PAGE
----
What is the coverage of Thistle GypPrime?
Can I use any woodscrew when fixing to Gyproc Habito?
We recommend the use of a No.10 woodscrew comprising of a single thread. Fixings with cross threads will reduce fixing performance of the board.
What is the fixing capability of Gyproc Habito?
A No.10 woodscrew is capable of a maximum load of 15kg per fixing at safety factor 4.
What is the maximum cantilever of Gypframe MF5 Ceiling Sections?
What head and base tracks should I use?
Within our GypWall partitions, heights below 4200mm the appropriate width of standard folded edge (FEC) Gypframe Floor and Ceiling Channel can be used.
For heights between 4200mm and 8000mm, the Gypframe Deep Flange (DC) Floor and Ceiling Channel should be used and for heights above 8000mm the Gypframe Extra Deep Flange (EDC) Floor and Ceiling Channel should be used. Additional considerations need to be given if there is a deflection head requirement. Please refer to our White Book Specification Selector for details.
What is the vapour resistance of Gyproc WallBoard Duplex plasterboard?
Gyproc WallBoard Duplex and Gyproc FireLine Duplex have a water vapour resistance factor (μ) 1400 EN 14190: 2014. Condensation is common where cold meets warm in areas like roof spaces and external walls. The board's vapour control backing stops condensation entering in these areas, preventing it from affecting the structure of the building.
What screw lengths do I use for fixing to metal and timber?
The screw should be the thickness of the board plus a minimum 10mm penetration into Gypframe metal or the thickness of the board plus a minimum 25mm penetration into timber using our British Gypsum screws.
Is Gyproc FireStrip required?
This is used within our Internal Partition and Shaftwall systems with deflection heads (when needing to allow for movement within the structure at the head of a partition created by live and dead load on the floor or roof). The Gyproc FireStrip is an essential component in maintaining the fire resistance performance at the top of a partition with a deflection head.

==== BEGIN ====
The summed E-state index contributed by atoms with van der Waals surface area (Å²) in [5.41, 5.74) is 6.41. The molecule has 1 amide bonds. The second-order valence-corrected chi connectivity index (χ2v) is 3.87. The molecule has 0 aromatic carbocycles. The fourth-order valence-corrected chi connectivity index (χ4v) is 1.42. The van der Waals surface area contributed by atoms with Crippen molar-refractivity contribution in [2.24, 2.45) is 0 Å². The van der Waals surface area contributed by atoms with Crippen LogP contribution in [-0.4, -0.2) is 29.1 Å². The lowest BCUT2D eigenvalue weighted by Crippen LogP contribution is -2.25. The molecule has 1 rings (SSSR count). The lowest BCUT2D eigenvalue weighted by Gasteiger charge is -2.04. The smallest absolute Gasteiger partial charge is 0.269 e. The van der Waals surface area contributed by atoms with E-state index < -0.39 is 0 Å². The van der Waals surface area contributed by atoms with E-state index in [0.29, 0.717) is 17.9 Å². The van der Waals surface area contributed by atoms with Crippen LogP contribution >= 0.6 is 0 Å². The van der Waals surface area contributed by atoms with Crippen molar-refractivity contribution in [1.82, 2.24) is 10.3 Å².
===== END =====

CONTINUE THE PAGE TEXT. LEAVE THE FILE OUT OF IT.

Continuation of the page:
Why might the use of resilient bars fail to meet the claimed sound insulation benefit?
The resilient bar might be fixed incorrectly (wrong orientation) or the incorrect length of screw may have been used when fixing the plasterboard.
The resilient bar should be fixed horizontally with the bars perpendicular to the metal studs, with the fixing flange generally at the top of the bar. Consideration needs to be given to the detailing around openings.
It is important to ensure that the correct screw length is used when fixing plasterboard to resilient bars otherwise it could result in the screw coming into contact with metal stud. This will reduce the sound insulation performance of the system by creating a bridge which will conduct sound. Resilient bars are 16mm deep and the appropriate Gyproc screw should be selected to penetrate only 10mm through the metal. It is also important that services, fixtures, etc, do not form a bridge between the lining boards on each side of the partition.